The second most expensive bottle of whisky in the world costs $200 000 and you can pick up the last bottle at your local Makro.
Mark Backhouse, Pernod Ricard’s South Africa spokesperson, said this week that the fetish bottle, called the Tribute to Honour, by Scotland’s Chivas Brothers distillery, is to the aristocrat what a pair of limited edition Guess jeans (R2 000) are to the middle class.
“Many of the people who can afford to have this – the people that we love to hate – think ‘Oh well, it’s only R2-million’,” he said.
Backhouse reckoned the whisky – a blend of rare whiskies from the Royal Salute Vault at Strathisla, a distillery in the town of Keith, in Scotland’s famous whisky producing region of Speyside – probably cost about R500 000, with the rest being spent on the bottle.
The bottle is not glass, but black porcelain with a coat of arms in relief. The bottle rests on a silver stand. Both the bottle and the stand have coats of arms: lions of gold and a silver sword into which black and white diamonds have been inlaid. Diamonds also encrust the enclosure.
Colin Scott, Royal Salute’s master blender, prepared 21 bottles. Nineteen have been bought, and one is behind the thick glass of a cabinet at the distillery.
That leaves the bottle at Makro.
Labour of love
Quoted in the publicity material, Scott said making the whisky had been a 45-year “labour of love”. The Whisky was so “gloriously smooth and formidably powerful it leaves you speechless”.
He should know because he and the buyers are the only people to have ever tasted it.
If you buy the bottle at Makro, you won’t have to open it – at least not straight away. It comes with a smaller bottle so you can actually have a taste of the liquid gold.
Backhouse said that according to the treasury’s tax tables, there are about 63 000 high net worth South Africans who earn more than a million a year and who could, presumably, afford the bottle.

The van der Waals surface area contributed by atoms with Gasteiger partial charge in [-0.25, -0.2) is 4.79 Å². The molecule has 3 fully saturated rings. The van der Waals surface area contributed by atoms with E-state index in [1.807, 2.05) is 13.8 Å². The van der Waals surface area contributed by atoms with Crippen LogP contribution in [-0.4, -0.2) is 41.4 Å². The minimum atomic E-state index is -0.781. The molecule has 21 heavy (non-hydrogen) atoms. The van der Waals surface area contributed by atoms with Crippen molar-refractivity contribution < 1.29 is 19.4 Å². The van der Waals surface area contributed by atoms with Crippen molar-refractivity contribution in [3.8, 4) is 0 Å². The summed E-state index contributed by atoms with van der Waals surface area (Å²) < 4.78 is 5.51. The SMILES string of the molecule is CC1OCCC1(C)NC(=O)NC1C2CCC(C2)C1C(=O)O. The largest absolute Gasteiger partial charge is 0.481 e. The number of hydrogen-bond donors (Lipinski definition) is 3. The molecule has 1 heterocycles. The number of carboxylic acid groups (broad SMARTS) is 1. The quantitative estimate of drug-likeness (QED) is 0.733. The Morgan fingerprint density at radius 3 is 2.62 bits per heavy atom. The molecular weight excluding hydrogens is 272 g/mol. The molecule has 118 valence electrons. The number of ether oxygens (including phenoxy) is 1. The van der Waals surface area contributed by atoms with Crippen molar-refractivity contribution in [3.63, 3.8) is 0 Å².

Backhouse likened the middle class’s criticism of excessive spending on whisky to what the working class might see as wasteful expenditure when “they see their employers coming home with a trolley full of Woolworths groceries at the end of every month”.
Valentine Maseko, a manager of speciality store WhiskyBrother in Hyde Park, is not impressed by what he called the “overpriced” Tribute to Honour.
“It definitely doesn’t make sense. That Chivas is a blended whisky, not even a single malt. A blended whisky is cheaper to make,” he said.
“This is subliminal programming. That’s why people think Johnnie Walker Blue and Jameson are good brands. Diageo and Pernod Ricard [owners of Johnnie Walker and Jameson] are big commercial companies and they throw money at marketing and advertising.”
Maseko said those who bought Tribute to Honour would pay for the “bragging rights” but, he added, “it can still be considered an investment because whisky prices always appreciate”.
Local is lekker
Steve Adams, owner of the Wild About Whisky bar, which has the biggest selection of whiskies in Southern Africa, said he would buy a bottle of Bain’s, a single grain whisky made in the Western Cape, before he bought the Tribute to Honour.
“At least I’d get my money’s worth,” he said.
Asked where the whisky was kept, Makro’s communications manager, Lucy Balimba, declined to comment.
“We have had a great deal of interest and engagement with customers about this exciting offer, mostly at store levels. There are very few serious customers.”
In case you are wondering what, in fact, is the most expensive whisky on earth, it’s the Macallan 1946, a single bottle of which sold at an auction in 2010 for $460 000 (just over R5-million).